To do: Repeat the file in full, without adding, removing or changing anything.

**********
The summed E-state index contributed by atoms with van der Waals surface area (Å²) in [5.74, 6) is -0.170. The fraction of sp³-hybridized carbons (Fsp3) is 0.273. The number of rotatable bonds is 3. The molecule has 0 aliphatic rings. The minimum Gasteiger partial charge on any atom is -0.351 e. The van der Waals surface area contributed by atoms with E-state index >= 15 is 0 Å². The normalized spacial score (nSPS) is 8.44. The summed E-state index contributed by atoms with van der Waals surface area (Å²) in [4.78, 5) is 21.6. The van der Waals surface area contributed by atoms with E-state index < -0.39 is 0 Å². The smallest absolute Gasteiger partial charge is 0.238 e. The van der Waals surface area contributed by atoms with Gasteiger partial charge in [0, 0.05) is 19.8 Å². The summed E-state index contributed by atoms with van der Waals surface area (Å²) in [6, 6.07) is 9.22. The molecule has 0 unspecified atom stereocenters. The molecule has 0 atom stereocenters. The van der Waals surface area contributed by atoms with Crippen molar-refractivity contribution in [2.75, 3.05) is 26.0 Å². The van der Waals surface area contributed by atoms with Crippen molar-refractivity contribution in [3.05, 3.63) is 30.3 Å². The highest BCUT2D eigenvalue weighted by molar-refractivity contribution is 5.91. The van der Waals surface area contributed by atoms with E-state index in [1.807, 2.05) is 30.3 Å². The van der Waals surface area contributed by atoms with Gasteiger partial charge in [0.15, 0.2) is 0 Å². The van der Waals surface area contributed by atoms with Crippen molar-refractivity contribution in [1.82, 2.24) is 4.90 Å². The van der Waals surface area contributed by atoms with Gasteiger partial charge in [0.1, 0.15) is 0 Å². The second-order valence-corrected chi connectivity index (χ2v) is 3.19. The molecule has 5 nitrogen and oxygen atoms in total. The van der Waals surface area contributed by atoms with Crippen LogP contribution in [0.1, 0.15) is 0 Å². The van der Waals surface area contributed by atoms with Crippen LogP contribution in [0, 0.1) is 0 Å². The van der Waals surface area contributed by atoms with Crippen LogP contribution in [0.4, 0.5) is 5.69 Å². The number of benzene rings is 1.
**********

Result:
The summed E-state index contributed by atoms with van der Waals surface area (Å²) in [5.74, 6) is -0.170. The fraction of sp³-hybridized carbons (Fsp3) is 0.273. The number of rotatable bonds is 3. The molecule has 0 aliphatic rings. The minimum Gasteiger partial charge on any atom is -0.351 e. The van der Waals surface area contributed by atoms with E-state index >= 15 is 0 Å². The normalized spacial score (nSPS) is 8.44. The summed E-state index contributed by atoms with van der Waals surface area (Å²) in [4.78, 5) is 21.6. The van der Waals surface area contributed by atoms with E-state index < -0.39 is 0 Å². The smallest absolute Gasteiger partial charge is 0.238 e. The van der Waals surface area contributed by atoms with Gasteiger partial charge in [0, 0.05) is 19.8 Å². The summed E-state index contributed by atoms with van der Waals surface area (Å²) in [6, 6.07) is 9.22. The molecule has 0 unspecified atom stereocenters. The molecule has 0 atom stereocenters. The van der Waals surface area contributed by atoms with Crippen molar-refractivity contribution in [2.75, 3.05) is 26.0 Å². The van der Waals surface area contributed by atoms with Crippen molar-refractivity contribution in [3.05, 3.63) is 30.3 Å². The highest BCUT2D eigenvalue weighted by molar-refractivity contribution is 5.91. The van der Waals surface area contributed by atoms with E-state index in [1.807, 2.05) is 30.3 Å². The van der Waals surface area contributed by atoms with Gasteiger partial charge in [0.15, 0.2) is 0 Å². The van der Waals surface area contributed by atoms with Crippen molar-refractivity contribution in [1.82, 2.24) is 4.90 Å². The van der Waals surface area contributed by atoms with Gasteiger partial charge in [0.1, 0.15) is 0 Å². The second-order valence-corrected chi connectivity index (χ2v) is 3.19. The molecule has 5 nitrogen and oxygen atoms in total. The van der Waals surface area contributed by atoms with Crippen LogP contribution in [0.1, 0.15) is 0 Å². The van der Waals surface area contributed by atoms with Crippen LogP contribution in [0, 0.1) is 0 Å². The van der Waals surface area contributed by atoms with Crippen LogP contribution in [0.4, 0.5) is 5.69 Å². The number of benzene rings is 1.